Good sources are whole grains, such as brown rice, wholegrain bread, oats, quinoa, buckwheat and vegetables, meat, fish, nuts and seeds and dairy products. If you eat a wide, varied diet you will get a good supply of B vitamins.

Choline is needed for memory and movement, this is found in eggs and fish.

Vitamin D may be important for memory and brain function. A recent study in 2014 found deficiencies in older people increased the risk of developing dementia. Good sources of vitamin D include salmon, dairy and eggs but the best is sunlight.

Minerals for the mind


Good sources of zinc include meat, game meat, fish, seafood, seaweed and nuts and seeds. Teenagers may be depleted in zinc because it is essential for growing bodies, it also may be depleted when the body is challenged.


If you are are low in iron you may experience foggy thinking and low mood. The best source are lean red meat, fish and eggs. Vegetarian sources are found in beans, pulses, dark green leafy vegetables, almonds, avocado, seeds and dried apricots. Eat these foods with foods rich in vitamin C to increase the absorption – salads, broccoli, parsley and fruit.


Known as the calming mineral. The clue for magnesium rich foods mainly is the colour green. Eat: Swiss chard, spinach, pumpkin seeds, butternut squash, green leafy vegetables, steamed broccoli, kale, cauliflower, Cavolo Nero.

Dark chocolate surprisingly is a good source of magnesium, 2-4 squares with a cup of green, black tea or good quality coffee can be a morning treat during an exam break.

Dark chocolate as snack. Rich in antioxidants that support brain function!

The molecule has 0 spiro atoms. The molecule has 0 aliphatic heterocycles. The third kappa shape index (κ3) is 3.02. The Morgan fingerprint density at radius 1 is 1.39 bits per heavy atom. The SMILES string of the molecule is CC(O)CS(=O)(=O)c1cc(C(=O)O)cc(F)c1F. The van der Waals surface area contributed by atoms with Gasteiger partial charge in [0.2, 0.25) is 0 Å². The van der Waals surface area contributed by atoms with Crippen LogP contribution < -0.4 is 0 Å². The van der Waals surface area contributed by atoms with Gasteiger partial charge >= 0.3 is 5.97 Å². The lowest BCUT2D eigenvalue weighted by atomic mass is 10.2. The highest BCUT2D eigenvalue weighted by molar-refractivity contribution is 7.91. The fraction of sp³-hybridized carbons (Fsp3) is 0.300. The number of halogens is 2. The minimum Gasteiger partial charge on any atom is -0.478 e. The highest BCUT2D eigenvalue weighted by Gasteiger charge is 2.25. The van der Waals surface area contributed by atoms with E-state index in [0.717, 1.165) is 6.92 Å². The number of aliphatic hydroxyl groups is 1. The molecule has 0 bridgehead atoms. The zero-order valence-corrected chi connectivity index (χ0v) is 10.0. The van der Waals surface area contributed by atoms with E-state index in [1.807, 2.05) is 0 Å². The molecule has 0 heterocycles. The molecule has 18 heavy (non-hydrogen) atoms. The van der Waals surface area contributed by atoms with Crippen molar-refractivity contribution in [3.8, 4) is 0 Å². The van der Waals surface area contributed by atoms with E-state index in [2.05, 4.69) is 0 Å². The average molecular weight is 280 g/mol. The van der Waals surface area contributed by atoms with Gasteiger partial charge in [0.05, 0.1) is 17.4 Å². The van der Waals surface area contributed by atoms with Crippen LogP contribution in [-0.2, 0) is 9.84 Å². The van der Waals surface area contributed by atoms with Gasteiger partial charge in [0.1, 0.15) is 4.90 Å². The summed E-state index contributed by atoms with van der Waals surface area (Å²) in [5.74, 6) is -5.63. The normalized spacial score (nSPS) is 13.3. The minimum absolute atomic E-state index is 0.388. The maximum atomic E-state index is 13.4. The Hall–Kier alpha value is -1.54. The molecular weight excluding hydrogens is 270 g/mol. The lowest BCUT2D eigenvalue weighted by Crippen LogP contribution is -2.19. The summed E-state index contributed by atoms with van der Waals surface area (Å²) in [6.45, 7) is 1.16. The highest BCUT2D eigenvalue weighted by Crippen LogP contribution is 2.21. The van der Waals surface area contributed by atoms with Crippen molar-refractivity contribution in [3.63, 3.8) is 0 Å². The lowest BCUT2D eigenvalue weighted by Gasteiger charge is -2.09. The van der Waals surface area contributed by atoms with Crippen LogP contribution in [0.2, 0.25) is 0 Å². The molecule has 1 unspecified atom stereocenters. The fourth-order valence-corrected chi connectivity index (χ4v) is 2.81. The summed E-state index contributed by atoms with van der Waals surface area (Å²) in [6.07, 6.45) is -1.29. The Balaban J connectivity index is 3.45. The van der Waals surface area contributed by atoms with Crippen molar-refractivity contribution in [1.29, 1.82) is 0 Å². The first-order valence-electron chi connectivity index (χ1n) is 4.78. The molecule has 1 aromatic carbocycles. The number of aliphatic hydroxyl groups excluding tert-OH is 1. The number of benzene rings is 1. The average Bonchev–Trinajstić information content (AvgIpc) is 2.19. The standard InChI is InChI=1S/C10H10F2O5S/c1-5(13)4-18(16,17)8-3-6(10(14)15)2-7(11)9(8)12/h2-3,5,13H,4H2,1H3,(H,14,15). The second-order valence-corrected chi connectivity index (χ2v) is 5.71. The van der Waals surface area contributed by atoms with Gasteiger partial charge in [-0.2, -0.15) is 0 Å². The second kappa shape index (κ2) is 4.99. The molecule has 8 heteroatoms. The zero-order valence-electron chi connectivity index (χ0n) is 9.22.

This mineral is also needed for brain function. Calcium works together with magnesium to support the relaxation of nerves and muscles. Signs of deficiency along with magnesium deficiency can be anxiety, nervous, irritability and aggressive behaviour. Dairy, sesame seeds, houmous and green leafy vegetables are good sources. Bone broths are another good calcium source – boiling bones in water and veg make a good basis for a stock and can be used in soups and sauces and are also a good source of protein.

On the day

Morning exam: Follow the same rules eat a good breakfast. If you have a couple of exams in one day, make sure you fuel in between and after an exam as you would in sport. Have a fast releasing carbohydrate coupled with protein snack like a banana and some nuts or seeds, or a granola bar.

Afternoon exam: Have a brunch around 11am. Try not to eat something that will make you feel tired. Scrambled eggs on toast, soup or salad with lentils or quinoa. If you are really not hungry, keep it light like banana on some toast. Also don’t try any new foods close to the lead up to exams, keep your digestion calm like your brain!

Is it just about food?

No! It is really important to look after yourself during this time in other ways. Make sure you keep up your hobbies. If you like going to the gym, schedule time to do this. Being outside can be beneficial, get out into nature and also top up your vitamin D levels. Find ways to relax. Do what suits you. This can be reading, exercising, yoga, swimming, knitting, singing – the list is endless, whatever distracts you from studying. Connect with people face to face. It is so easy to not do this more than ever. You can socialise while at your desk and not physically see another soul, don’t do this! It is beneficial to meet people in person, meet for a coffee, find a study partner or arrange to meet up at the gym. If you have an off day then stop working, take time out and start again the next day. You need to recognise this and be kind to yourself.

I speak as a nutritional therapist, a student, regular presenter to students on exams and mum of two teenagers. One of my children is at Uni and one just about to embark on Highers. I have breadth of experience supporting yourself or others during this time. I have put all my hats on and hope that you can gain something from this article.